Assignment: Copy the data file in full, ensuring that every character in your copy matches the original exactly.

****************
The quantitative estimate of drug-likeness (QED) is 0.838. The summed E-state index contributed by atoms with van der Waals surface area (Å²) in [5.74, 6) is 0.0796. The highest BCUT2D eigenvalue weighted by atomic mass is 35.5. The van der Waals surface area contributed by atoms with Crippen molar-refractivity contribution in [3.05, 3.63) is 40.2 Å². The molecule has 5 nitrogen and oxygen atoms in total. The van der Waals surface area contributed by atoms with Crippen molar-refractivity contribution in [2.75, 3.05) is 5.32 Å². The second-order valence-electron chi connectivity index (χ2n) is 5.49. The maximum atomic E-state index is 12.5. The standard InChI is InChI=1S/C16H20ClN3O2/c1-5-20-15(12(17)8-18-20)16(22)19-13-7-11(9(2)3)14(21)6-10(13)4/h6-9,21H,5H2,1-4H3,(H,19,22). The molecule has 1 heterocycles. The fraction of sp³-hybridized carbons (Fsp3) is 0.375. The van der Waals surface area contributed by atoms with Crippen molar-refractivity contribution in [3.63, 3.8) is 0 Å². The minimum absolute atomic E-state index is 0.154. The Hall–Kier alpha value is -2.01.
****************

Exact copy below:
The quantitative estimate of drug-likeness (QED) is 0.838. The summed E-state index contributed by atoms with van der Waals surface area (Å²) in [5.74, 6) is 0.0796. The highest BCUT2D eigenvalue weighted by atomic mass is 35.5. The van der Waals surface area contributed by atoms with Crippen molar-refractivity contribution in [3.05, 3.63) is 40.2 Å². The molecule has 5 nitrogen and oxygen atoms in total. The van der Waals surface area contributed by atoms with Crippen molar-refractivity contribution in [2.75, 3.05) is 5.32 Å². The second-order valence-electron chi connectivity index (χ2n) is 5.49. The maximum atomic E-state index is 12.5. The standard InChI is InChI=1S/C16H20ClN3O2/c1-5-20-15(12(17)8-18-20)16(22)19-13-7-11(9(2)3)14(21)6-10(13)4/h6-9,21H,5H2,1-4H3,(H,19,22). The molecule has 1 heterocycles. The fraction of sp³-hybridized carbons (Fsp3) is 0.375. The van der Waals surface area contributed by atoms with Crippen molar-refractivity contribution in [3.63, 3.8) is 0 Å². The minimum absolute atomic E-state index is 0.154. The Hall–Kier alpha value is -2.01.